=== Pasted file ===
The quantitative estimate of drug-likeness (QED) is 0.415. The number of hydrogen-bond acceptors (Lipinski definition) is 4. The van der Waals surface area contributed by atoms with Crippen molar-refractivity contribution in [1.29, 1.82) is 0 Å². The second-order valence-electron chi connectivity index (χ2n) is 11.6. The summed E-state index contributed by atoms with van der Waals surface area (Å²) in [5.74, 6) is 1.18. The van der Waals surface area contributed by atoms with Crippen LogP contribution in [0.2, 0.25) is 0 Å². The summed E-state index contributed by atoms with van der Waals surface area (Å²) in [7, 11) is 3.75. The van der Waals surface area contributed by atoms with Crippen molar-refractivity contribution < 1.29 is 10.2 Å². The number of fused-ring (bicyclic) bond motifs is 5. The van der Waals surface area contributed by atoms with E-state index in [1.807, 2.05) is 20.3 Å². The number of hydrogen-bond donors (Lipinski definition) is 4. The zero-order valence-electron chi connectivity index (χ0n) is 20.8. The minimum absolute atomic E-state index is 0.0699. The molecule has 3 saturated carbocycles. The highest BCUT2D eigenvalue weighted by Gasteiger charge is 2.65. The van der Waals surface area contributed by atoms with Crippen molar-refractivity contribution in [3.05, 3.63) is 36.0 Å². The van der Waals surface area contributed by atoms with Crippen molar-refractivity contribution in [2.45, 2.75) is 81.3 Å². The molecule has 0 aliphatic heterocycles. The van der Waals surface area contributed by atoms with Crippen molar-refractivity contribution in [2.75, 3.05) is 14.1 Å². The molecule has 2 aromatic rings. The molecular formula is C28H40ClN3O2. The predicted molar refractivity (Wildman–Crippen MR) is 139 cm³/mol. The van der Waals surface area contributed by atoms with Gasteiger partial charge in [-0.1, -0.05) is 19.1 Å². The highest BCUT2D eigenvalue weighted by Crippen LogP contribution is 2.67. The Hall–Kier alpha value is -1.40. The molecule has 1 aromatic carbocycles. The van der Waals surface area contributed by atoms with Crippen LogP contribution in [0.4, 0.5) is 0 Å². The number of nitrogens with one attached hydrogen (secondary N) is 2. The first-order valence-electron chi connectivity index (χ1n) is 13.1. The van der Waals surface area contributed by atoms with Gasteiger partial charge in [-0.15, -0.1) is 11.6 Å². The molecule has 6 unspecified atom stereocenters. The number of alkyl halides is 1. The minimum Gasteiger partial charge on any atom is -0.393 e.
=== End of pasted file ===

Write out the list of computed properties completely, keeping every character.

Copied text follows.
The quantitative estimate of drug-likeness (QED) is 0.415. The number of hydrogen-bond acceptors (Lipinski definition) is 4. The van der Waals surface area contributed by atoms with Crippen molar-refractivity contribution in [1.29, 1.82) is 0 Å². The second-order valence-electron chi connectivity index (χ2n) is 11.6. The summed E-state index contributed by atoms with van der Waals surface area (Å²) in [5.74, 6) is 1.18. The van der Waals surface area contributed by atoms with Crippen LogP contribution in [0.2, 0.25) is 0 Å². The summed E-state index contributed by atoms with van der Waals surface area (Å²) in [7, 11) is 3.75. The van der Waals surface area contributed by atoms with Crippen molar-refractivity contribution < 1.29 is 10.2 Å². The number of fused-ring (bicyclic) bond motifs is 5. The van der Waals surface area contributed by atoms with E-state index in [1.807, 2.05) is 20.3 Å². The number of hydrogen-bond donors (Lipinski definition) is 4. The zero-order valence-electron chi connectivity index (χ0n) is 20.8. The minimum absolute atomic E-state index is 0.0699. The molecule has 3 saturated carbocycles. The highest BCUT2D eigenvalue weighted by Gasteiger charge is 2.65. The van der Waals surface area contributed by atoms with Crippen molar-refractivity contribution in [3.05, 3.63) is 36.0 Å². The van der Waals surface area contributed by atoms with Crippen molar-refractivity contribution in [2.45, 2.75) is 81.3 Å². The molecule has 0 aliphatic heterocycles. The van der Waals surface area contributed by atoms with Crippen molar-refractivity contribution in [2.75, 3.05) is 14.1 Å². The molecule has 2 aromatic rings. The molecular formula is C28H40ClN3O2. The predicted molar refractivity (Wildman–Crippen MR) is 139 cm³/mol. The van der Waals surface area contributed by atoms with Gasteiger partial charge in [-0.1, -0.05) is 19.1 Å². The highest BCUT2D eigenvalue weighted by Crippen LogP contribution is 2.67. The Hall–Kier alpha value is -1.40. The molecule has 1 aromatic carbocycles. The van der Waals surface area contributed by atoms with Crippen LogP contribution in [0.4, 0.5) is 0 Å². The number of nitrogens with one attached hydrogen (secondary N) is 2. The first-order valence-electron chi connectivity index (χ1n) is 13.1. The van der Waals surface area contributed by atoms with Gasteiger partial charge in [-0.15, -0.1) is 11.6 Å². The molecule has 6 unspecified atom stereocenters. The number of alkyl halides is 1. The minimum Gasteiger partial charge on any atom is -0.393 e.